Spice Trade and Counter Culture Brewery Collaborate on Nashville’s Hot Chicken Beer

0

Jeff Tyler is anticipating a bit of skepticism when he releases his last beer this weekend. And rightly so, “Because anyone who brews a beer that tastes like hot Nashville chicken should” face some burning questions, says the owner of spice brewery in the village of Greenwood.

But Tyler, brewer Andrew Moore and their collaborative partners at Culture Brasserie Counter + Grid did not enter the process lightly. They didn’t do it for the headlines either (aside from the one above).

“We didn’t want to just stick the words ‘Nashville hot chicken’ on the beer and on the label just for the fun of it,” says Tyler. “As a brewer, it’s a fun challenge to make something that’s both salty and drinkable. We don’t want him to taste like he’s drinking a cup of chicken noodle soup. We want each of the flavors to come out and be recognizable to people.”

So, for starters, there were no real chickens used to make Nashville Hot Chicken Beer.

Instead, the brewers reached out to the respective chefs at each of their restaurants for advice and ended up with chicken demi-glace, a concentrated form of chicken broth.

Click to enlarge

Counter Culture Brewery is no stranger to fried chicken.

Culture Brasserie Counter + Grid

From there, they built the “sandwich,” choosing biscuit malts for the “bread” and red malts to give the beer the same “angry mahogany color” as real hot chicken, Tyler says.

Then they came up with a spice mix of mustard seeds, celery seeds, paprika, black pepper, white pepper, and Korean gochugaru pepper. However, they omitted a few traditional Nashville hot chicken spices, like cayenne pepper, garlic, cumin and dill, so as not to “confuse the flavors,” Tyler adds.

“It’s easy to throw stuff in a tank, but it’s hard to have perfect balance. We did a few test batches, like chefs making broth – adding a little more of this or a little less of that. … Getting it right takes a lot of work,” Tyler adds.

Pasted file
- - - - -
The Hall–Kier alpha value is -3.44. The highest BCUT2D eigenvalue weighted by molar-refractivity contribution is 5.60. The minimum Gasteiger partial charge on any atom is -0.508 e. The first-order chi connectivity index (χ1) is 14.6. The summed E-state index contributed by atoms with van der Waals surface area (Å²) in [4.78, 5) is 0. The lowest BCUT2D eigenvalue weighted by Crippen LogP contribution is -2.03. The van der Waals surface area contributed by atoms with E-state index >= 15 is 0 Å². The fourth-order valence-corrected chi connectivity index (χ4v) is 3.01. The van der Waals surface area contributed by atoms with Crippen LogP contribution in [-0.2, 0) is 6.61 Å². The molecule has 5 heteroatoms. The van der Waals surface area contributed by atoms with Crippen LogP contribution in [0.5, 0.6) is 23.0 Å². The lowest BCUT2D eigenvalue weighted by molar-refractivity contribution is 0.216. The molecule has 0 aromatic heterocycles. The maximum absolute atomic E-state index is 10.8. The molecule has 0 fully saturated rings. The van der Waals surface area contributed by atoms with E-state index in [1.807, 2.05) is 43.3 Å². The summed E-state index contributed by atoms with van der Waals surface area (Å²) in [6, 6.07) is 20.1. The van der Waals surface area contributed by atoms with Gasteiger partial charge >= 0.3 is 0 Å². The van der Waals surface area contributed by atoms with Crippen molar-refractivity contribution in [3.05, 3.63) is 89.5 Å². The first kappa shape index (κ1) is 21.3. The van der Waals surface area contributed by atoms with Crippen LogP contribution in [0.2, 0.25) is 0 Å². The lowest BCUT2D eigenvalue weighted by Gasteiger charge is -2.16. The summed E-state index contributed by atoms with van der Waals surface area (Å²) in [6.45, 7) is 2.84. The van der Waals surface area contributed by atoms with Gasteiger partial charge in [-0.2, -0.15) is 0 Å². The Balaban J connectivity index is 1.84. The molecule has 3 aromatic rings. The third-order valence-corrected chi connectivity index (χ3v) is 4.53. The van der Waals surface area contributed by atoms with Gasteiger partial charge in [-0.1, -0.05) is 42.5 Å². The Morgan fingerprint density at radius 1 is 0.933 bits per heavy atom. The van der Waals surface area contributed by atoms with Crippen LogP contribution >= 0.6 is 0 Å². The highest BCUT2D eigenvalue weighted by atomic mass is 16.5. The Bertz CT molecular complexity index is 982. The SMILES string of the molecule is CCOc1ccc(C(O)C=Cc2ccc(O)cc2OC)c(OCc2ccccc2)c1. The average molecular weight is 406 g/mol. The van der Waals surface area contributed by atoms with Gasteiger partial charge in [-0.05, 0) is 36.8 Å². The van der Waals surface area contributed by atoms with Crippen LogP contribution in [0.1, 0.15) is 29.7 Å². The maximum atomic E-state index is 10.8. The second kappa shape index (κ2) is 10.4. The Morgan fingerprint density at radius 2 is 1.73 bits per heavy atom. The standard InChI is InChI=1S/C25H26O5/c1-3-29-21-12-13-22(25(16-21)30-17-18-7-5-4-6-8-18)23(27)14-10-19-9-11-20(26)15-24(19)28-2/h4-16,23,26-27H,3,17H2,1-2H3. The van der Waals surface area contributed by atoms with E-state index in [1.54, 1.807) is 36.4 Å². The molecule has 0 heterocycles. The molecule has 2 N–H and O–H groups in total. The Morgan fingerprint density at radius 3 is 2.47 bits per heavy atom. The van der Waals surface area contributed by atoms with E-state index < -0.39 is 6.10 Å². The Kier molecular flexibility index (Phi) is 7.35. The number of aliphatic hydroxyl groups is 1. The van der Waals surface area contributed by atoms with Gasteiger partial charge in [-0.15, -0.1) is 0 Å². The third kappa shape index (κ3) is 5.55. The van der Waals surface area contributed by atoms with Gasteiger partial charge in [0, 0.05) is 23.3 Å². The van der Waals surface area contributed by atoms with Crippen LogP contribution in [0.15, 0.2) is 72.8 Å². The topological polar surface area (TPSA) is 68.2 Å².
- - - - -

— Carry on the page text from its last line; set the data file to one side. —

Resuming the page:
From there, they upped the heat level — although Tyler says it’s “accessible heat” — with grilled guajillo and arbol peppers, more gochugaru, and a few red pepper flakes. (The brewery is very familiar with pepper beers: one of its flagships is a jalapeno pilsner, and last year for Cinco de Mayo it made four different pepper beers that you could enjoy side-by-side.)

The goal was to mimic the “dangerously slow” fire the sandwiches have – and Tyler points out that he’s tried just about every joint in Denver specializing in fiery cooking, from Chicken Rebel and the now-closed Budlong to Dave’s. Hot Chicken, Lou’s Hot & Naked, Birdcall, and Music City Hot Chicken within TRVE Brewing (TRVE’s black metal music pain pairs well with Nashville’s spice pain, Tyler points out.)

Finally, they used Sorachi Ace hops, known for their dill and lemon notes.

Click to enlarge Spice Trade made four different pepper beers last year.  - BREWING SPICES

Spice Trade made four different pepper beers last year.

spice brewery

“You can drink a pint of it without getting blown out of water. It’s heat you can handle,” Tyler says. “And it went really well, better than we could have expected. . Hopefully people are excited and ready to try. … We make it for them.

“Running a brewery that serves its own food, like Spice Trade and Counter Culture, is very different from running a brewery that focuses solely on beer,” he continues. For starters, “craft breweries don’t typically get much appreciation overall in the mainstream beer market. But beer is food, and when it comes to spices and other ingredients, the combinations are endless” – and the kitchen pantry is at your fingertips.

“Beer should be fun,” he says. “We know there will be … different reactions [to it]. But we’re trying to change perceptions about what beer can be and what it should be.

Spice Trade and Counter Culture will host chicken sandwiches this weekend to celebrate beer, which will be mined at collaboration party Saturday, April 2 at the Fillmore Auditorium and at both breweries, where Tyler recommends pairing it with Spice Trade’s chili cheese dish. The beer will also be canned for extremely limited distribution to a few local liquor stores.

Share.

About Author

Comments are closed.